“If we don’t get those debris basins cleaned out, then we’re not going to be prepared for the storm, and we don’t know what that storm is going to look like,” said Robert Lewin, Santa Barbara County’s emergency management director.

Workers were using backhoes, jackhammers and chain saws to clear the debris in Montecito, nearly a week after a powerful storm sent flash floods cascading through mountain slopes that were burned bare by a huge wildfire in December. At least 19 people have been killed and five others remain missing.

Eight large excavators were being used to clear the debris from Montecito Creek, Tom Fayram, the deputy director of the county’s flood control district, said.

More than 2,000 searchers and recovery workers remained in the community late Saturday, carrying out backbreaking work in the summerlike weather that has made the stretch of Santa Barbara County coast about 90 miles (145 kilometers) northwest of Los Angeles a haven for the wealthy, celebrities and tourists.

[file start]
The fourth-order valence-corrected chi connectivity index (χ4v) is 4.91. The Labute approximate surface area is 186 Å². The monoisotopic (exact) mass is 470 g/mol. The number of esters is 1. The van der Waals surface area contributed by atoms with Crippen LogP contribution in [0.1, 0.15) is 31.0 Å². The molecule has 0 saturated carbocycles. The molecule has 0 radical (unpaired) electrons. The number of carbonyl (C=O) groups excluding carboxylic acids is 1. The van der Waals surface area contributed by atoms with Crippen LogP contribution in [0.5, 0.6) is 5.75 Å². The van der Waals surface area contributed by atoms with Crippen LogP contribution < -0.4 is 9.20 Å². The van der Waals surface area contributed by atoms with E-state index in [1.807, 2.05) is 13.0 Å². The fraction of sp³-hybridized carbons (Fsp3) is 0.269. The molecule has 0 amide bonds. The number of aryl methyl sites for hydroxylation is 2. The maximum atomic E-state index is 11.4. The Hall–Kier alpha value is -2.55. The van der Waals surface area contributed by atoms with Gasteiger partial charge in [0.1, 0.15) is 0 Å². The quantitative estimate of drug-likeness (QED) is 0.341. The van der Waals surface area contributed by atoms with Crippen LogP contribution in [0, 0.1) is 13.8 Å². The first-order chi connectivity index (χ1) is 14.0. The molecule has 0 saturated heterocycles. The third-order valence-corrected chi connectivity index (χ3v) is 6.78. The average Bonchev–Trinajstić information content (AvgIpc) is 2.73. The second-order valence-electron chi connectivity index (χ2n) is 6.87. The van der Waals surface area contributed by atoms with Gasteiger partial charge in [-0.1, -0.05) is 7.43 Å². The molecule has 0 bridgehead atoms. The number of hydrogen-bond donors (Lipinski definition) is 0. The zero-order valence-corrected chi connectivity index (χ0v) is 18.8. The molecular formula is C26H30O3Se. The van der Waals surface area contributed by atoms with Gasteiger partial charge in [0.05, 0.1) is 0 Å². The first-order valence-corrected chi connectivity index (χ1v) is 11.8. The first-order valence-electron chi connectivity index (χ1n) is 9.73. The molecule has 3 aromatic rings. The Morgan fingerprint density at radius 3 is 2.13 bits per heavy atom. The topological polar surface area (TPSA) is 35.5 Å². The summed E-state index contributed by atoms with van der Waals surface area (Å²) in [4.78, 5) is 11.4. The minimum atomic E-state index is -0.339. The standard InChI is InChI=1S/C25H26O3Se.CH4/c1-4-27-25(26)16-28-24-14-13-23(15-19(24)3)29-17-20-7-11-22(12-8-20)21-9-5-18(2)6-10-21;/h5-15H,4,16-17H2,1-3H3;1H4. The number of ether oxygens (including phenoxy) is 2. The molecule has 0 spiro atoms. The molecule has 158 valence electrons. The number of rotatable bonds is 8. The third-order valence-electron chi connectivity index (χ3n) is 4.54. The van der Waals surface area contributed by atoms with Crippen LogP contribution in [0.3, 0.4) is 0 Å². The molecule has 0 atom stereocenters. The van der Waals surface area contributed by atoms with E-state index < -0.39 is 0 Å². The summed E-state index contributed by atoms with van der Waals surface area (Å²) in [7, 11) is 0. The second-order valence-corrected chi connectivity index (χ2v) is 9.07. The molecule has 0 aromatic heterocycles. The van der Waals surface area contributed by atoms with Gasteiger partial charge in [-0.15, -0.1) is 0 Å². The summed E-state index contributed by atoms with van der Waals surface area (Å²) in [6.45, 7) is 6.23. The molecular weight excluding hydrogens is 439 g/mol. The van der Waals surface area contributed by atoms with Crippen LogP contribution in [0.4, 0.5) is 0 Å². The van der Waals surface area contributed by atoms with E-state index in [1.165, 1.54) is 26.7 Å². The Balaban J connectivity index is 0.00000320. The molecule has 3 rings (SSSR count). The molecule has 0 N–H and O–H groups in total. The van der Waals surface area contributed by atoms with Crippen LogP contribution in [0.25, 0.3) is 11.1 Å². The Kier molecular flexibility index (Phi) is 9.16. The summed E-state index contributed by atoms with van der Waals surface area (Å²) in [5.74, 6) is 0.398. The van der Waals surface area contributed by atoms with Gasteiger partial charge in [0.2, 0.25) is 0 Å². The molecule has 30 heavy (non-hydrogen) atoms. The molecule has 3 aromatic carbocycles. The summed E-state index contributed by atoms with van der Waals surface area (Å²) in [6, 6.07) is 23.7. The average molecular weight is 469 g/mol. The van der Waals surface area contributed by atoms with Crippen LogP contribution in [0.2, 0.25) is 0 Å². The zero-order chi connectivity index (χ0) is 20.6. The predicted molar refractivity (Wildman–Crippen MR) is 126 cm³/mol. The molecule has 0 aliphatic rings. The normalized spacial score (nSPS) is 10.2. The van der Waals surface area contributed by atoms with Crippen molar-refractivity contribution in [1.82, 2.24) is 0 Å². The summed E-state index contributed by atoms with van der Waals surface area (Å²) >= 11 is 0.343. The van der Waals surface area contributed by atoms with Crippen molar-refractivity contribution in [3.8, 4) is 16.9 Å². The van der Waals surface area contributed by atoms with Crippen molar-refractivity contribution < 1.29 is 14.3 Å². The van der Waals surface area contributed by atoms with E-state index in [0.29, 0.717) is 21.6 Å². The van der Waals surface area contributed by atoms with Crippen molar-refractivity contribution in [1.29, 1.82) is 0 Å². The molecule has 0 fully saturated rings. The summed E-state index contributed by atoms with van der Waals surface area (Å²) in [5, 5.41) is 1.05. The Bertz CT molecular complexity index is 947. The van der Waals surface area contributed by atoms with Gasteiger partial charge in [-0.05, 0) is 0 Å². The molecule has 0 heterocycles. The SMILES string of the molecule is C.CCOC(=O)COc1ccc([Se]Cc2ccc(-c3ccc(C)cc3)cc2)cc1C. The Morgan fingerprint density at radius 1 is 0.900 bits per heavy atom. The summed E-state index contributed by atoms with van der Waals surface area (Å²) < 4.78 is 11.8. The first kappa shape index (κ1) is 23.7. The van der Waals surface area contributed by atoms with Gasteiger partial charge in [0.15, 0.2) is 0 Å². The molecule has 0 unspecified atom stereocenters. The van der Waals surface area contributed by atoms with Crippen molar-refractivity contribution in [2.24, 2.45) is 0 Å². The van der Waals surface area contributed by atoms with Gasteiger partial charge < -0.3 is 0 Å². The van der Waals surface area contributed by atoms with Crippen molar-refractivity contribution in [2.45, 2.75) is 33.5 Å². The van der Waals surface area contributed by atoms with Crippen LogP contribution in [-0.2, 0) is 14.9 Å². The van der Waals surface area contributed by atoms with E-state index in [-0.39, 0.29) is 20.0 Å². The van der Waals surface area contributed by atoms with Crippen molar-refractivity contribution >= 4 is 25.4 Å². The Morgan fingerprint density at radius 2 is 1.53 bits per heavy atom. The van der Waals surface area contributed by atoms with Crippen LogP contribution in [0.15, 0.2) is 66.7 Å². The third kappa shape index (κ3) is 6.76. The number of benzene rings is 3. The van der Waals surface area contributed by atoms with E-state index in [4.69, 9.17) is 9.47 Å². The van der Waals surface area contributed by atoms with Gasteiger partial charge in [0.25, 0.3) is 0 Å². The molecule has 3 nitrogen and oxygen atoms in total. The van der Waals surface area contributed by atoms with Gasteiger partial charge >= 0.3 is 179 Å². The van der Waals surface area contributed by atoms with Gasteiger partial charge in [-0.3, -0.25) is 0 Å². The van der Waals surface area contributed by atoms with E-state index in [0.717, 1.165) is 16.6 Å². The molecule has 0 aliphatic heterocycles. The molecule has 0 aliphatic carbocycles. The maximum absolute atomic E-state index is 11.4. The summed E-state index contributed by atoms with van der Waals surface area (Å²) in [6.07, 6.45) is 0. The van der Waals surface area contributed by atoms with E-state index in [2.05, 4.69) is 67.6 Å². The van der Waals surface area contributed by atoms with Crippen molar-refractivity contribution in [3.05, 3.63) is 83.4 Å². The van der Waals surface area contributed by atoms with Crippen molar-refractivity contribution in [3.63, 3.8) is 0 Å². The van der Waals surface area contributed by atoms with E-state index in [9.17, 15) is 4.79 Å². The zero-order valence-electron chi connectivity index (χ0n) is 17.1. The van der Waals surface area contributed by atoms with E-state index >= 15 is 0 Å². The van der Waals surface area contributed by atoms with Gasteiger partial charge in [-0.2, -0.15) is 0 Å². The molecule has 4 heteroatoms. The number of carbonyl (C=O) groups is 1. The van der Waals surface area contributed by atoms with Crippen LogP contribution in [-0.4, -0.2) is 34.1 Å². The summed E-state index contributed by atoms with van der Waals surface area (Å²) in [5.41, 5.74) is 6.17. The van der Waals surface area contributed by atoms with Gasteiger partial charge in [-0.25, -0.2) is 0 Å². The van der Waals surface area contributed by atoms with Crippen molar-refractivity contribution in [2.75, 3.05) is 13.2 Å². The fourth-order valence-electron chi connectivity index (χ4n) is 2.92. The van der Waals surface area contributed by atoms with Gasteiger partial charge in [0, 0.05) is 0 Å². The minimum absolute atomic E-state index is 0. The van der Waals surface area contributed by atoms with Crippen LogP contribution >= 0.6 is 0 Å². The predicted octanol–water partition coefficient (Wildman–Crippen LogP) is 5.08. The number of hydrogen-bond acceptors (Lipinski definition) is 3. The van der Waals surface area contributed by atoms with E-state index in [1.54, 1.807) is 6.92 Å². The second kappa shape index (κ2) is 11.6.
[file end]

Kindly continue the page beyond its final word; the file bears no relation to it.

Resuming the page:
The rest of the community’s infrastructure was also damaged. Some streets were cracked in half, and authorities closed bridges and overpasses because they were unstable.

Search for the missing continues

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